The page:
Geographic differences in the contribution of ubiA mutations to high-level ethambutol resistance in Mycobacterium tuberculosis

Subramanya Lingaraju, Leen Rigouts, Aditi Gupta, Jongseok Lee, Alaine Nyaruhirira Umubyeyi, Amy L. Davidow, Susan German, Eun Jin Cho, Ji Im Lee, Sang Nae Cho, Cheon Tae Kim, David Alland, Hassan Safi

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21 Citations (Scopus)


Ethambutol (EMB) resistance can evolve through a multistep process, and mutations in the ubiA (Rv3806c) gene appear to be responsible for high-level EMB resistance in Mycobacterium tuberculosis. We evaluated the prevalence of ubiA and embB (Rv3795) mutations in EMB-resistant strains originating from Africa and South Korea. No differences in embB mutation frequencies were observed between strains from both origins. However, ubiA mutations were present in 45.5% ± 6.5% of the African EMB-resistant isolates but in only 9.5% ± 1.5% of the South Korean EMB-resistant isolates. The ubiA mutations associated with EMB resistance were localized to regions encoding the transmembrane domains of the protein, whereas the embB mutations were localized to regions encoding the extramembrane domains. Larger studies are needed to investigate the causes of increased ubiA mutations as a pathway to high-level EMB resistance in African countries, such as extended EMB usage during tuberculosis treatment.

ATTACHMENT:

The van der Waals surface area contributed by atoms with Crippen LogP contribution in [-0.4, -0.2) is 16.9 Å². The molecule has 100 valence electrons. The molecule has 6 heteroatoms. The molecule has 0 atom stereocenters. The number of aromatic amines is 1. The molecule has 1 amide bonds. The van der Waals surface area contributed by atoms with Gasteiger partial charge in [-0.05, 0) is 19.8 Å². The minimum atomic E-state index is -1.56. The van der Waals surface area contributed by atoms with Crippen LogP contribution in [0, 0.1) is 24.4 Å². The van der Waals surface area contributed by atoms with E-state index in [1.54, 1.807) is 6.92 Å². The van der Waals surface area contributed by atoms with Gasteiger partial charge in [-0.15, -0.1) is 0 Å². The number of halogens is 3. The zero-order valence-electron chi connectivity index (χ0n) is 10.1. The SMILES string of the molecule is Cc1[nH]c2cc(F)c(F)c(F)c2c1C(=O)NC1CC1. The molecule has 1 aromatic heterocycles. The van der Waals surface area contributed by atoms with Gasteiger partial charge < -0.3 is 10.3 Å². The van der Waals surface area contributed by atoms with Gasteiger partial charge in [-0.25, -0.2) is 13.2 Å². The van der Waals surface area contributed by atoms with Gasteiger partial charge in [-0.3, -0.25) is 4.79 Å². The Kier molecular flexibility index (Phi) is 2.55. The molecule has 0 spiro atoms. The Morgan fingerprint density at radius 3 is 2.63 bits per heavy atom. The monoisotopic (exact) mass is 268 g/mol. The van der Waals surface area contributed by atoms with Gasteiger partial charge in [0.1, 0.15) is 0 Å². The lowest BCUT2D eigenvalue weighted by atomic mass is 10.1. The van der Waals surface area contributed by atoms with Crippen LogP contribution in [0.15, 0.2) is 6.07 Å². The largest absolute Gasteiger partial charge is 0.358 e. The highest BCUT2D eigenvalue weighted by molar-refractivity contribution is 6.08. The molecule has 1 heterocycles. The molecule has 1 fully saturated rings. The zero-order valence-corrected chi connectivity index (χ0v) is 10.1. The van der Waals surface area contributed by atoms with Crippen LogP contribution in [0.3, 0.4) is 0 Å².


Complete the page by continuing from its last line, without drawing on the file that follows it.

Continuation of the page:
Original languageEnglish
Pages (from-to)4101-4105
Number of pages5
JournalAntimicrobial agents and chemotherapy
Issue number7
Publication statusPublished - 2016 Jul

Bibliographical note

Funding Information:
This work was supported in part by National Institutes of Health grant AI080653 and the South Korean Ministry of Health and Welfare. We gratefully acknowledged the WHO TDR Tuberculosis Strain Bank for the strains and the National Masan Hospital in Changwon, South Korea, and the National Reference Laboratory in Rwanda for clinical DNA samples. This work, including the efforts of David Alland, was funded by HHS | National Institutes of Health (NIH) (AI080653).

Publisher Copyright:
Copyright © 2016, American Society for Microbiology. All Rights Reserved.

All Science Journal Classification (ASJC) codes

  • Pharmacology
  • Pharmacology (medical)
  • Infectious Diseases


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